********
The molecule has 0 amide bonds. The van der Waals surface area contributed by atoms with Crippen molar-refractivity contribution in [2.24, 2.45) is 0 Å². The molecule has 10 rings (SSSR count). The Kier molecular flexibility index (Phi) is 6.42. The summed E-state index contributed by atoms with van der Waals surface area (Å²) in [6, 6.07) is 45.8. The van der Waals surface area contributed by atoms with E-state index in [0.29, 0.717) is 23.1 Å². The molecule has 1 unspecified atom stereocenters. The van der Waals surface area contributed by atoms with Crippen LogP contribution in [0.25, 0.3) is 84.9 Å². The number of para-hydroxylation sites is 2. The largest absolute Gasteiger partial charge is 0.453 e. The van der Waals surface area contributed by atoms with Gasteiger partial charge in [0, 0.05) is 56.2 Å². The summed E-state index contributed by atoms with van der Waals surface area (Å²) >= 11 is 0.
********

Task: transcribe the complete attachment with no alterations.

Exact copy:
The molecule has 0 amide bonds. The van der Waals surface area contributed by atoms with Crippen molar-refractivity contribution in [2.24, 2.45) is 0 Å². The molecule has 10 rings (SSSR count). The Kier molecular flexibility index (Phi) is 6.42. The summed E-state index contributed by atoms with van der Waals surface area (Å²) in [6, 6.07) is 45.8. The van der Waals surface area contributed by atoms with E-state index in [0.29, 0.717) is 23.1 Å². The molecule has 1 unspecified atom stereocenters. The van der Waals surface area contributed by atoms with Crippen LogP contribution in [0.25, 0.3) is 84.9 Å². The number of para-hydroxylation sites is 2. The largest absolute Gasteiger partial charge is 0.453 e. The van der Waals surface area contributed by atoms with Gasteiger partial charge in [0, 0.05) is 56.2 Å². The summed E-state index contributed by atoms with van der Waals surface area (Å²) >= 11 is 0.